Here is what I came up with

  • Justin Thomas – Harmony Landing: 6,645 (130 course rating)
  • Justin Rose – North Hants: 6,250
  • Brooks Koepka – Bear Lakes: 7,439 (141)
  • Jordan Spieth – Brookhaven: 6,820 (133)
  • Rory McIlroy – Hollywood Golf Club: 6,056
  • Bubba Watson – Tanglewood Golf Club: 6,302 (124)
  • Phil Mickelson – Stardust: 6,550 (126)
  • Zach Johnson – Elmhurst: 6,500 (128)
  • Webb Simpson – Raleigh Golf: 6,869 (135)
  • Bryson DeChambeau – Dragon Fly: 7,273 (135)
  • Ryan Moore – The Classic: 6,903 (134)
  • Tiger Woods – Navy Golf Course: 6,780 (129)
  • Ollie Sciednerjans – Bentwater: 6,741 (142)
  • Xander Schauffele – Bernardo Heights: 6,679 (131)
  • Chez Reavie – Dobson Ranch: 6,630 (121)
  • Patrick Cantlay – Virginia Country Club: 6,633 (130)
  • Jason Dufner – Weston Hills: 7,060 (129)
  • Adam Hadwin – Morgan Creek: 6,948 (136)
  • Emiliano Grillio -Chaco Golf Club: 6,749 (130)
  • Charles Howell III – Augusta Country Club: 7,125 (136)
  • Julian Suri – South Hampton: 7,028 (138)
  • Aaron Wise – Eagle Glen: 6,869 (139)
  • Peter Uihlein – IMG Academy: 6,842 (136)
  • Brandon Stone – Centurion: 6,830 (131)

Starting to notice something? Based on the data of these 24 PGA Tour players, their average home course has a yardage of 6,772 and slope of 132. Wowzers! Can’t believe it? It makes perfect sense: To be competitive in golf, you must shoot under par. Shooting under par, like riding a bike, or walking, or writing, is a skill. It is developed through a combination of repetition and feedback.

Easier golf courses allow players the opportunity to shoot lower scores and build confidence. Over time, these skills become habit. When players enter tournaments, it is more likely they shoot under par. Breaking par at your home golf course is only the first step towards becoming an elite junior golfer. The data suggests that players (both boys and girls) need to average approximately 69 per round to win on the AJGA — on 6,800-yard courses for boys and just under 6,000 yards for girls.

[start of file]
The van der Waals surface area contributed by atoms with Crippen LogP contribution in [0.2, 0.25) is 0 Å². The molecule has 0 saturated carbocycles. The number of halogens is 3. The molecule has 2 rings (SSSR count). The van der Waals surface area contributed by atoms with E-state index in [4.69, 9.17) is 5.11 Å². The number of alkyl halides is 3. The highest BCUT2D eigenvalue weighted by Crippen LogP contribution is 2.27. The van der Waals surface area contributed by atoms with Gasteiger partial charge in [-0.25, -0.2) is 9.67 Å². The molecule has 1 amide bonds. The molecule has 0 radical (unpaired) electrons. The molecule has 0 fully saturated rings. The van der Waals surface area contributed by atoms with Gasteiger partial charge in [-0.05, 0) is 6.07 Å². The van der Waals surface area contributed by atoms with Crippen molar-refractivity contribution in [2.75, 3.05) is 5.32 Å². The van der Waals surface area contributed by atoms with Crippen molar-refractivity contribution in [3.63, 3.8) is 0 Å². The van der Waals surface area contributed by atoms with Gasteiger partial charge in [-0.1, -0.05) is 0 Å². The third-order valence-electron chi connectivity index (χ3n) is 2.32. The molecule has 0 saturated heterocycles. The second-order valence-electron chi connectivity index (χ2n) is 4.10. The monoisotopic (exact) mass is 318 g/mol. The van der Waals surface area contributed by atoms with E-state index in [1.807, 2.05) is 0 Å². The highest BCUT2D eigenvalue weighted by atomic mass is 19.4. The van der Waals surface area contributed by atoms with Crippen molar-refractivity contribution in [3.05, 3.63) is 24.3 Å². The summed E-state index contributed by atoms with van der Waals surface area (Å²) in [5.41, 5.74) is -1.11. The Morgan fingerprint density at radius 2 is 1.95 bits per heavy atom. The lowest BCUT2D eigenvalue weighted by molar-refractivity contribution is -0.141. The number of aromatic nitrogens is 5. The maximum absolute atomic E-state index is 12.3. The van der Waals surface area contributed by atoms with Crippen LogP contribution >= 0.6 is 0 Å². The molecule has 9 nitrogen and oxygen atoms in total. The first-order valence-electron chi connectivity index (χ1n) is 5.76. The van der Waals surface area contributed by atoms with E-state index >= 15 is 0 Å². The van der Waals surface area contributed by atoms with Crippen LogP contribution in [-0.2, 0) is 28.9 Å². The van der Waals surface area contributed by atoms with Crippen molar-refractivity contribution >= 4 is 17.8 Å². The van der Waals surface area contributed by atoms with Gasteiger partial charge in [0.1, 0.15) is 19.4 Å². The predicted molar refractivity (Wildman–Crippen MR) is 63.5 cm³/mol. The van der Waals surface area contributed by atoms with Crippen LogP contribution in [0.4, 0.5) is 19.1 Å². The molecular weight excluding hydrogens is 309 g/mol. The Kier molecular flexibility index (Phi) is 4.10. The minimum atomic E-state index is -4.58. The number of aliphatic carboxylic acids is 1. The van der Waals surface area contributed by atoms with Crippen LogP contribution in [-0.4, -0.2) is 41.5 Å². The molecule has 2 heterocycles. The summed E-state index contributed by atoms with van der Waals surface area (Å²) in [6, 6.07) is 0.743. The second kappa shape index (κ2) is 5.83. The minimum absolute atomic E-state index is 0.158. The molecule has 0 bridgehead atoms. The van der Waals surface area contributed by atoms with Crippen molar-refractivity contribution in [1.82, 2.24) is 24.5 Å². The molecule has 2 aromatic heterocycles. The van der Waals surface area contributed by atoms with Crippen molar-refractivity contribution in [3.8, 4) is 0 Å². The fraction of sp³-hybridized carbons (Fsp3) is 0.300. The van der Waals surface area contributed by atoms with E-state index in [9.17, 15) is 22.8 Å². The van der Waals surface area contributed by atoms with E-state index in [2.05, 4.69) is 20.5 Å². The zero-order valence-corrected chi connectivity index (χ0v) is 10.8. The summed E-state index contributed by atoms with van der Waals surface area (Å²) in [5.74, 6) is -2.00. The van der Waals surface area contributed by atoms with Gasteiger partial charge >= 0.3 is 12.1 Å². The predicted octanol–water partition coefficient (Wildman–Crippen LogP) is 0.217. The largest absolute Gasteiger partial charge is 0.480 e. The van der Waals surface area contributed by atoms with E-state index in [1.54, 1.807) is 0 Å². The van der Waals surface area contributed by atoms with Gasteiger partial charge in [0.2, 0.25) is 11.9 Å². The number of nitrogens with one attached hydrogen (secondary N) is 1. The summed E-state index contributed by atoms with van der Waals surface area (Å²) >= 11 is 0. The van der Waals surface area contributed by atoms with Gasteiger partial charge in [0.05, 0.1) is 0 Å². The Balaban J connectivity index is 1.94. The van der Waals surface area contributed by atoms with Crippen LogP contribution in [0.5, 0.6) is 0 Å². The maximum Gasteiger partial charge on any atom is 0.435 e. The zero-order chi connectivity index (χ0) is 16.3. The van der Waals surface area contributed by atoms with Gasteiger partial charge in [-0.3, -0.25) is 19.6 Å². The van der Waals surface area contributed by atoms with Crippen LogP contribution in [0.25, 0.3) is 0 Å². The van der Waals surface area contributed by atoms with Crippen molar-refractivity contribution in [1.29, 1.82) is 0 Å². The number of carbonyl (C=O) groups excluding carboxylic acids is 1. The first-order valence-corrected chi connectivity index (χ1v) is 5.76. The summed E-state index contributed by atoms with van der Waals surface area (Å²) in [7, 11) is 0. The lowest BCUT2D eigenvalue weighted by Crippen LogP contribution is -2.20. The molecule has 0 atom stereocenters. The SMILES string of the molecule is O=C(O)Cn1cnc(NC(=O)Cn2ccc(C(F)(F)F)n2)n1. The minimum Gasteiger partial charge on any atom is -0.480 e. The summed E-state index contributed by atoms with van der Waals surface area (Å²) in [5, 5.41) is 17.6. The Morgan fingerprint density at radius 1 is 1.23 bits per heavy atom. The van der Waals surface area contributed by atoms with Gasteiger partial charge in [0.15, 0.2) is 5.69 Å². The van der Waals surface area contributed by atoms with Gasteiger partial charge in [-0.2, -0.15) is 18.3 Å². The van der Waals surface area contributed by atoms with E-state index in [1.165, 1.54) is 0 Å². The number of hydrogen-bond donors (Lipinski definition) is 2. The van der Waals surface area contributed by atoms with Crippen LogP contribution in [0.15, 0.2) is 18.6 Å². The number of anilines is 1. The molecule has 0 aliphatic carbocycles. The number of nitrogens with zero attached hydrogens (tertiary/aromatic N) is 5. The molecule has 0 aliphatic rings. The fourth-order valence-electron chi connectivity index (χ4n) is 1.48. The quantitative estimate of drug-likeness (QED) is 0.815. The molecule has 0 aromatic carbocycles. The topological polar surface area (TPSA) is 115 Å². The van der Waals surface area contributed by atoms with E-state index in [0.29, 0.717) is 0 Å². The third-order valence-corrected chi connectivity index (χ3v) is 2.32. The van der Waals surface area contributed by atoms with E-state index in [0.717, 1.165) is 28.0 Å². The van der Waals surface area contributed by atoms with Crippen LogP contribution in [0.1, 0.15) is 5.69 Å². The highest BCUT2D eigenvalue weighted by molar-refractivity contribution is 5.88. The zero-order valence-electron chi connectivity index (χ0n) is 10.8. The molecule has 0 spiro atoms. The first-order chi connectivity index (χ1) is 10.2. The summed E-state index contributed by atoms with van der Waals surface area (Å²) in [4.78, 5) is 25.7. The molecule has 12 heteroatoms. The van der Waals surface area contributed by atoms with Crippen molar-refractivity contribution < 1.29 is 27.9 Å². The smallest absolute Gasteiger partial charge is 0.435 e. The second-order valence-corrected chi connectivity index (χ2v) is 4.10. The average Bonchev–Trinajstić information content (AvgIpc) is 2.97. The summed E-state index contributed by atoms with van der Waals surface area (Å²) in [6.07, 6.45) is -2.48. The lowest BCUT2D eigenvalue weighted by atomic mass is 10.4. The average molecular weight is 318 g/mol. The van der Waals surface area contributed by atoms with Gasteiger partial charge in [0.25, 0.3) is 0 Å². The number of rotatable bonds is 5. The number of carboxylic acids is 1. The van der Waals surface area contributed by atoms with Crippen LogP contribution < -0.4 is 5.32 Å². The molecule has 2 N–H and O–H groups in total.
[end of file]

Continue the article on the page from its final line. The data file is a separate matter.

No major championship venue has ever had a junior member go on to win, or even play, the PGA Tour. That’s right: the PGA Tour is not filled with junior members from Augusta National. Why? Because while playing Shinnecock Hills is an absolute treat, the course is extremely difficult, and 74 is a great score. Junior members at such courses create habits of shooting 74, and when they enter tournaments, like the AJGA, in general, they get beat.

So where should you be a member if you are a junior golfer with aspirations of college golf or beyond? Great question. In an ideal world the course would have the following:

  1. Unlimited access to a facility that is approximately 6,700 yards long with a slope of about 130. The goal on this golf course is to break par often and work towards a handicap of +3 by your 18th birthday.
  2. Somewhere with other talented players. Although, it would be great if they are other juniors, more importantly you want players of about the same skill who will offer you a competitive match a couple times a week.

As always, if you have any feedback on this article or a story idea, please feel free to reach out to me! Always love hearing from people and helping them connect with schools that meet their academic, athletic, social and financial needs!